Exposure and Knowledge of Sharps Injuries among Medical Students in Seven States of Mexico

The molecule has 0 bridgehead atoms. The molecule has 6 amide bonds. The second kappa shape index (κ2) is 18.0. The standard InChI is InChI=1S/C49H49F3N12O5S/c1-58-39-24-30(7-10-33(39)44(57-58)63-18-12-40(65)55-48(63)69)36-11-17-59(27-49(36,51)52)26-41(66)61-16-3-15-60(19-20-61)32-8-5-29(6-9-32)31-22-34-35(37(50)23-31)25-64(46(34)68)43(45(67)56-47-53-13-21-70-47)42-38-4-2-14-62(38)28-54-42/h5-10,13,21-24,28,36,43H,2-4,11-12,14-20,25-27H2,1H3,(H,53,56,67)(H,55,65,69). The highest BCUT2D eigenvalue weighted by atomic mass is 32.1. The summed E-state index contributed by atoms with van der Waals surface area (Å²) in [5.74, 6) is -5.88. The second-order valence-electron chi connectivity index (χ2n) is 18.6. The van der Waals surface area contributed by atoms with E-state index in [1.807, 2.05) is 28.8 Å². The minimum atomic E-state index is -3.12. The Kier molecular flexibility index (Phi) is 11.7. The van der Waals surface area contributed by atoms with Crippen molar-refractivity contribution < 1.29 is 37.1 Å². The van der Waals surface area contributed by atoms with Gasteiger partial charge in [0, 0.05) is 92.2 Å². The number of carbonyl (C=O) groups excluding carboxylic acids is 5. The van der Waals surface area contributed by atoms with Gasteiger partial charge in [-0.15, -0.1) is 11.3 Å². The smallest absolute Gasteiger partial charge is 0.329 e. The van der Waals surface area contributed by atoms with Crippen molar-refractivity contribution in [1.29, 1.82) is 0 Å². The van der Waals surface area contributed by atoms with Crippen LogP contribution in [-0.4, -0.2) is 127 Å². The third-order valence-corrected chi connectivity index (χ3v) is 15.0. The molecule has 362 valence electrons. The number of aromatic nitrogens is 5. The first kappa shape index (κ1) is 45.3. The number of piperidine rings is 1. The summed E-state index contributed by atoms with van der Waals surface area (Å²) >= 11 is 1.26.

Background: Medical students are vulnerable to accidental exposure to blood-borne pathogens when performing clinical activities. Knowledge of both the prevalence of exposure and necessary reporting procedures is important to minimize the risk of harm to medical students. Methods: A cross-sectional online survey of medical students from 19 universities from seven states in Mexico was utilized to determinethe prevalence of needle stick injuries amongst medical students and the associated reporting procedures. Results: We included 312 respondents; of these, 52.24% were men and 47.76% were women, and the mean age was 23.19 years (SD ± 2.11 years). Nearly all of them (94.23%) were medical students doing clerkships in public hospitals. Mean knowledge score of blood-borne pathogens was 3.6 (SD ± 1.16) on a scale of 0-10 designed specifically for this study. Thirty-five per cent of the respondents had sustained a needle stick injury at some point during their medical school training, and 33.97% reported some type of mucocutaneous exposure. Overall, the non-reporting rate of needle stick injury was 48.34%. Approximately 25% of the respondents were not familiar with reporting procedures in the event of a needle stick injury or mucocutaneous exposure; 61.50% had received information from their hospital about the standard protocol to follow after a blood or body fluid exposure. Conclusion: In this Mexican population of medical students, there is a high risk of suffering needle stick injuries during medical training. Furthermore, knowledge regarding prevention, evaluation, and reporting of needle stick injuries is suboptimal.
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